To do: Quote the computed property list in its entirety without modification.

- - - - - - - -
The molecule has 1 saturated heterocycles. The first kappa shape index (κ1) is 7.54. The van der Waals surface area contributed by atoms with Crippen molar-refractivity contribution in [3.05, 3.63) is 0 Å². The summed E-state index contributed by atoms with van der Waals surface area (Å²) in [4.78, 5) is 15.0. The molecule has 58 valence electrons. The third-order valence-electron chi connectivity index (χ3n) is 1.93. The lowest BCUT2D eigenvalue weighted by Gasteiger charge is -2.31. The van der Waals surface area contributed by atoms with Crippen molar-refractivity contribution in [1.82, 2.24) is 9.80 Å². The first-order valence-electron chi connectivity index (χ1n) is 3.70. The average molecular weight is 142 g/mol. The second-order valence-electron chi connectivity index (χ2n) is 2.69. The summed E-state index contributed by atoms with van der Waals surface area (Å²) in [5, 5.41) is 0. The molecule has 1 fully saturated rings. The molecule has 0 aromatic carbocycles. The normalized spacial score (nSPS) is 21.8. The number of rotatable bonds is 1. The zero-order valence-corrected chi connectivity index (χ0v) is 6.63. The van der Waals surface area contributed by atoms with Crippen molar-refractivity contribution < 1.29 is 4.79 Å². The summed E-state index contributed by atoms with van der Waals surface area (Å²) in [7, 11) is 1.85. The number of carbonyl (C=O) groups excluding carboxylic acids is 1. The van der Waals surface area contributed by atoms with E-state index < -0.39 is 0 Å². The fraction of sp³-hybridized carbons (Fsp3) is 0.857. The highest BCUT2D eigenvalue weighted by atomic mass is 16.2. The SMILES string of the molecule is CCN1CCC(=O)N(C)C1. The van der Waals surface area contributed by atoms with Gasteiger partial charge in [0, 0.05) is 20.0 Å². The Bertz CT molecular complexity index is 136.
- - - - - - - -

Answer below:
The molecule has 1 saturated heterocycles. The first kappa shape index (κ1) is 7.54. The van der Waals surface area contributed by atoms with Crippen molar-refractivity contribution in [3.05, 3.63) is 0 Å². The summed E-state index contributed by atoms with van der Waals surface area (Å²) in [4.78, 5) is 15.0. The molecule has 58 valence electrons. The third-order valence-electron chi connectivity index (χ3n) is 1.93. The lowest BCUT2D eigenvalue weighted by Gasteiger charge is -2.31. The van der Waals surface area contributed by atoms with Crippen molar-refractivity contribution in [1.82, 2.24) is 9.80 Å². The first-order valence-electron chi connectivity index (χ1n) is 3.70. The average molecular weight is 142 g/mol. The second-order valence-electron chi connectivity index (χ2n) is 2.69. The summed E-state index contributed by atoms with van der Waals surface area (Å²) in [5, 5.41) is 0. The molecule has 1 fully saturated rings. The molecule has 0 aromatic carbocycles. The normalized spacial score (nSPS) is 21.8. The number of rotatable bonds is 1. The zero-order valence-corrected chi connectivity index (χ0v) is 6.63. The van der Waals surface area contributed by atoms with Crippen molar-refractivity contribution < 1.29 is 4.79 Å². The summed E-state index contributed by atoms with van der Waals surface area (Å²) in [7, 11) is 1.85. The number of carbonyl (C=O) groups excluding carboxylic acids is 1. The van der Waals surface area contributed by atoms with E-state index < -0.39 is 0 Å². The fraction of sp³-hybridized carbons (Fsp3) is 0.857. The highest BCUT2D eigenvalue weighted by atomic mass is 16.2. The SMILES string of the molecule is CCN1CCC(=O)N(C)C1. The van der Waals surface area contributed by atoms with Gasteiger partial charge in [0, 0.05) is 20.0 Å². The Bertz CT molecular complexity index is 136.